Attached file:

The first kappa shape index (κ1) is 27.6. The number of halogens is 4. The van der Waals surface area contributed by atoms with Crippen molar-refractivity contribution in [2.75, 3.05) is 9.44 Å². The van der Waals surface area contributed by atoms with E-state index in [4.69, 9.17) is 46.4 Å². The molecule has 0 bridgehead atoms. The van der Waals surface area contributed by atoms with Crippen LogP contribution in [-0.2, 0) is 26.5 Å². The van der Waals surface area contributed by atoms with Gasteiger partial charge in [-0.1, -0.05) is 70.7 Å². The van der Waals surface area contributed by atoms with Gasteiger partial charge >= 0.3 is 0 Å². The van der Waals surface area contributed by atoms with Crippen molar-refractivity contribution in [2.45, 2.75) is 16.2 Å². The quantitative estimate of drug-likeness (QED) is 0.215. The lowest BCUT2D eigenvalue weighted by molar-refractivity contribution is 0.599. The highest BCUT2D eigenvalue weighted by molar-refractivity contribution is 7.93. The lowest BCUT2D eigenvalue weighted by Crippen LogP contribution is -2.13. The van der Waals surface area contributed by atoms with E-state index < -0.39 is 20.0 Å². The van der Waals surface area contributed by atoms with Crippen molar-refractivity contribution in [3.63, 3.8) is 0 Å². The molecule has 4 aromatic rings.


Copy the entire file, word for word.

The first kappa shape index (κ1) is 27.6. The number of halogens is 4. The van der Waals surface area contributed by atoms with Crippen molar-refractivity contribution in [2.75, 3.05) is 9.44 Å². The van der Waals surface area contributed by atoms with E-state index in [4.69, 9.17) is 46.4 Å². The molecule has 0 bridgehead atoms. The van der Waals surface area contributed by atoms with Crippen LogP contribution in [-0.2, 0) is 26.5 Å². The van der Waals surface area contributed by atoms with Gasteiger partial charge in [-0.1, -0.05) is 70.7 Å². The van der Waals surface area contributed by atoms with Gasteiger partial charge >= 0.3 is 0 Å². The van der Waals surface area contributed by atoms with Crippen molar-refractivity contribution in [2.45, 2.75) is 16.2 Å². The quantitative estimate of drug-likeness (QED) is 0.215. The lowest BCUT2D eigenvalue weighted by molar-refractivity contribution is 0.599. The highest BCUT2D eigenvalue weighted by molar-refractivity contribution is 7.93. The lowest BCUT2D eigenvalue weighted by Crippen LogP contribution is -2.13. The van der Waals surface area contributed by atoms with E-state index < -0.39 is 20.0 Å². The van der Waals surface area contributed by atoms with Crippen molar-refractivity contribution in [3.63, 3.8) is 0 Å². The molecule has 4 aromatic rings.